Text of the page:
Undefeated heavyweight contender Junior Fa believes a bicep injury suffered by Deontay Wilder in the closing weeks of his training camp may have cost him his WBC title against Tyson Fury.
Wilder 42-1-1 (41) was stopped in seven one-sided frames by Fury 30-0-1 (21) in Las Vegas back in February. The American power-puncher was down in rounds three and five before his corner threw in the towel.
WBO number six Fa 19-0 (10) was one of Wilder’s lead sparring partners for the fight.
“I was very shocked [by the Wilder defeat]. The lead up and the training was actually really good. Deontay was looking great,” the 30-year-old New Zealander told Sky Sports.
“I think he did hurt himself towards the end of camp, which I don’t think would have played too much into the fight, but then I don’t really know the extent of the damage of the injury that he sustained.
“What I do know [is] that he did get injured, but I was very surprised by Fury’s game plan. As soon as the fight started, and I saw Fury not really taking a backward step, trying to push Wilder to the ropes, I was thinking ‘Oh man, this is going to be a hard night for Wilder.’
“Fury just basically did what he said he was going to do, which was stop the biggest puncher in the world. That was a very, very good performance from him.
Wilder has undergone bicep surgery since the fight.
“Yes, the bicep injury. I don’t know the extent of the damage, but he did hurt it, yeah,” Fa said.
After the fight Wilder blamed his 40-pound ring walk costume for affecting his performance but hinted that there were other issues behind the scenes that led to his first professional loss.
“There’s a lot of things that I don’t even want to talk about at this moment in time,” the 34-year-old told the PBC podcast.
“I’m still reflecting on certain things and I can’t believe the things that happened to me and they happened to me at that point in time in my career.
“Maybe I’ll come out with some things later on as things unfold when I get into camp but I don’t want to talk about it at the moment in time. I’m still reflecting on it and figuring some things out.”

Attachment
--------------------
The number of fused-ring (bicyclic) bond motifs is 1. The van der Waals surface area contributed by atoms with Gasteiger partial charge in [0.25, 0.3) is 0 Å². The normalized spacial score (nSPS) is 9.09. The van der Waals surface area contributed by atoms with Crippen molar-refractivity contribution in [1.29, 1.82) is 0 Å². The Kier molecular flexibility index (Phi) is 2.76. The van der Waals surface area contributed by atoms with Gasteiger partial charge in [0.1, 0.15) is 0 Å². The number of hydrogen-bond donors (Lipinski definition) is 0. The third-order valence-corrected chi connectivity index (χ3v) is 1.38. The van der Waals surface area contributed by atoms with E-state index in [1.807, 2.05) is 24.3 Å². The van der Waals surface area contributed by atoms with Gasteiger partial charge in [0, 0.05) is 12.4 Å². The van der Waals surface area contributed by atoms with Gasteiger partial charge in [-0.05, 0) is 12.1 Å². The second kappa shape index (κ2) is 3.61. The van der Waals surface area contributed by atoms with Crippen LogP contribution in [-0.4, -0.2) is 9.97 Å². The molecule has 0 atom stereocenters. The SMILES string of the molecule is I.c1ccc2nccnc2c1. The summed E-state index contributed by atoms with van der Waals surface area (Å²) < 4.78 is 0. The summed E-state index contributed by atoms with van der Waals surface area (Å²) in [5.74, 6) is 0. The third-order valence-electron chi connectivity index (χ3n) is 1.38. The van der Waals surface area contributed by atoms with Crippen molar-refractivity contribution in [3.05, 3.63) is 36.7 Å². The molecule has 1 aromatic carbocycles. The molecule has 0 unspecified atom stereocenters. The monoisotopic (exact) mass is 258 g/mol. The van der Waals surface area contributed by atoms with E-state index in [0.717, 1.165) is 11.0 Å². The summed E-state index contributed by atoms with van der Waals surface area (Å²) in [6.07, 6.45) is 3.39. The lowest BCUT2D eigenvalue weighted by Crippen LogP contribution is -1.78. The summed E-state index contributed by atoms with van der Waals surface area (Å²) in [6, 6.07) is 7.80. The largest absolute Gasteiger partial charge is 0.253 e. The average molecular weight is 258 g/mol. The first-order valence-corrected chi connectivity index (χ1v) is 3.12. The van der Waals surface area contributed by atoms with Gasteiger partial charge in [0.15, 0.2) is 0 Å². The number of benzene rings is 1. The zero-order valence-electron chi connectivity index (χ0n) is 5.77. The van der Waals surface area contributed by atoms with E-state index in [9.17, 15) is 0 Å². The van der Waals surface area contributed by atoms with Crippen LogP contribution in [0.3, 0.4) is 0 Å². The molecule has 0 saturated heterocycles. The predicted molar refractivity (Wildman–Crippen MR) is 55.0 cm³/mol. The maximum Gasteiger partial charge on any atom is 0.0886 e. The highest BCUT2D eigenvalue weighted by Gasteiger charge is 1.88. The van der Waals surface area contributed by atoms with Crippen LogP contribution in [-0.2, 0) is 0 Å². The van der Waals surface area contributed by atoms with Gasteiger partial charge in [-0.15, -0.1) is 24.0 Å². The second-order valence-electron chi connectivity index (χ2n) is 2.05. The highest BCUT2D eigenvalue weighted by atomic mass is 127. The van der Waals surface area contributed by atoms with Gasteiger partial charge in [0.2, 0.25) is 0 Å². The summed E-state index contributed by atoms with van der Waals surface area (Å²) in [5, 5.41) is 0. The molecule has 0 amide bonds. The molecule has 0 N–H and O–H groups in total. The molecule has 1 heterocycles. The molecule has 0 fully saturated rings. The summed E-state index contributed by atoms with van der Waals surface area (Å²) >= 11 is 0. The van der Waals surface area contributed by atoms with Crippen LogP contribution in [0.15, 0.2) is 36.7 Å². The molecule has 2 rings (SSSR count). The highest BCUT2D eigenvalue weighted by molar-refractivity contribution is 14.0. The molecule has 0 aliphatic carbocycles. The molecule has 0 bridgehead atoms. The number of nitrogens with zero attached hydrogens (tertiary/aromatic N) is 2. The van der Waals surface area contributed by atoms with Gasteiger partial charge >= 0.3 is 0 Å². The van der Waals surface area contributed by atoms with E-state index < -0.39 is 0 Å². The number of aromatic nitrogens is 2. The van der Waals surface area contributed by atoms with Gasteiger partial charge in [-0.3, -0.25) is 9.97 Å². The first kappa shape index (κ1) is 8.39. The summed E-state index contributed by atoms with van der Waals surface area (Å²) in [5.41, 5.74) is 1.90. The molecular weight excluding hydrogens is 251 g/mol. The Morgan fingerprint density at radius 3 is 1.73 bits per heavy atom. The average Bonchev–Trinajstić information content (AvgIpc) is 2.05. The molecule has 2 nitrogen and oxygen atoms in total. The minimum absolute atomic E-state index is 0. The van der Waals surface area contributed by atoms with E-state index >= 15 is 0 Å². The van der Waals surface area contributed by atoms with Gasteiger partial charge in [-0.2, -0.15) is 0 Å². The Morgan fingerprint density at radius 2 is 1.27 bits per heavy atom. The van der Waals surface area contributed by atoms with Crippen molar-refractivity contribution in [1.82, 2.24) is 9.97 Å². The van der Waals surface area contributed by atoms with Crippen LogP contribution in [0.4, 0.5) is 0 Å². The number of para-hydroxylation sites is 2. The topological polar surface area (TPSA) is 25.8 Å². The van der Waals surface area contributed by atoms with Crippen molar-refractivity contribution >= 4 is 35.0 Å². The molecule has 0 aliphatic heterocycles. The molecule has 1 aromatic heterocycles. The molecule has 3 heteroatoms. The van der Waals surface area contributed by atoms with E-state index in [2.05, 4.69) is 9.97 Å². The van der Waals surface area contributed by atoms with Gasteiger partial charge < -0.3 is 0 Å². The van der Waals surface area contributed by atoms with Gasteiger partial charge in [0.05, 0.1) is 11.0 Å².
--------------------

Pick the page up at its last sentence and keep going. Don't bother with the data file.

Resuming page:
Fa, who is expected to take on former WBO champion Joseph Parker 27-2 (21) later this year in an all-Kiwi showdown, has also sparred unified heavyweight champion Anthony Joshua 23-1 (21) on a number of occasions.
“I sparred AJ before we knew how good he was, so back in 2011 just after the Commonwealth Games,” said Fa, who claimed a bronze medal at the tournament in India.
“I was very surprised at how good he was. On that year he got the silver medal at the World Amateur Championships and then he went on to win the gold medal.
“I’d done some work with him before and just after the Olympics as well, because I came over [was drafted into the squad] for the World Series of Boxing with the Lionhearts.
“Good timing, good power. Very, very good power. He’s very, very focused and very dedicated to the sport.”
Fa struggled to compare the punching power of Joshua and Wilder but said every blow from the American hurt.
“From what I can remember, from AJ in terms of comparing power, I would say definitely Deontay Wilder is the biggest puncher,” he said.
“It’s just a different type of power. I can’t really explain it. I know AJ has got serious heavy hands and they’ve got a bit of a snap to it too, but Wilder, I don’t know man, he’s just got a punch that dazes you straight away.
“In terms of training, I would say both of them are pretty much the same. They both carry great mindsets, which is something that I love to see in fighters as well.
“When I went over and trained with Wilder, that was the biggest thing that I took away was his intensity in training and he’s there to do a job, and then he gets it done. As soon as training is done then he just turns human again.”